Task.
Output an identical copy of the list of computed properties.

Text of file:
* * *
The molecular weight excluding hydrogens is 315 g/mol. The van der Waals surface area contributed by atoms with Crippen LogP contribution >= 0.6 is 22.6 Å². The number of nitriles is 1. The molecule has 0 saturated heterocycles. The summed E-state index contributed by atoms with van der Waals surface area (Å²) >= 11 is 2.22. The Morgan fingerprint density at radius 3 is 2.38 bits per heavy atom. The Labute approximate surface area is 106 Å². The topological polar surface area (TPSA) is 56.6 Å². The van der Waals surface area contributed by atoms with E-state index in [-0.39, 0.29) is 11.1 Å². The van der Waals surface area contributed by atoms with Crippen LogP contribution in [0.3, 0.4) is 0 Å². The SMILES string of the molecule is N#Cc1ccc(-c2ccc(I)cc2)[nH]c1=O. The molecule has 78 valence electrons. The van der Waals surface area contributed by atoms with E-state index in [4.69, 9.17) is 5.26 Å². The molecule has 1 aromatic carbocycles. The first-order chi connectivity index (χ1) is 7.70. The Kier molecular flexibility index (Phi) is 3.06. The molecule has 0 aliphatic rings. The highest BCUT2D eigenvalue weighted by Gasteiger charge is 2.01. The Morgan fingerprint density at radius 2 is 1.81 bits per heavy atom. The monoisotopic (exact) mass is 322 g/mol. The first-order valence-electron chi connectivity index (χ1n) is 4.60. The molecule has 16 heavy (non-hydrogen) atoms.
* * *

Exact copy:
The molecular weight excluding hydrogens is 315 g/mol. The van der Waals surface area contributed by atoms with Crippen LogP contribution >= 0.6 is 22.6 Å². The number of nitriles is 1. The molecule has 0 saturated heterocycles. The summed E-state index contributed by atoms with van der Waals surface area (Å²) >= 11 is 2.22. The Morgan fingerprint density at radius 3 is 2.38 bits per heavy atom. The Labute approximate surface area is 106 Å². The topological polar surface area (TPSA) is 56.6 Å². The van der Waals surface area contributed by atoms with E-state index in [-0.39, 0.29) is 11.1 Å². The van der Waals surface area contributed by atoms with Crippen LogP contribution in [0.3, 0.4) is 0 Å². The SMILES string of the molecule is N#Cc1ccc(-c2ccc(I)cc2)[nH]c1=O. The molecule has 78 valence electrons. The van der Waals surface area contributed by atoms with E-state index in [4.69, 9.17) is 5.26 Å². The molecule has 1 aromatic carbocycles. The first-order chi connectivity index (χ1) is 7.70. The Kier molecular flexibility index (Phi) is 3.06. The molecule has 0 aliphatic rings. The highest BCUT2D eigenvalue weighted by Gasteiger charge is 2.01. The Morgan fingerprint density at radius 2 is 1.81 bits per heavy atom. The monoisotopic (exact) mass is 322 g/mol. The first-order valence-electron chi connectivity index (χ1n) is 4.60. The molecule has 16 heavy (non-hydrogen) atoms.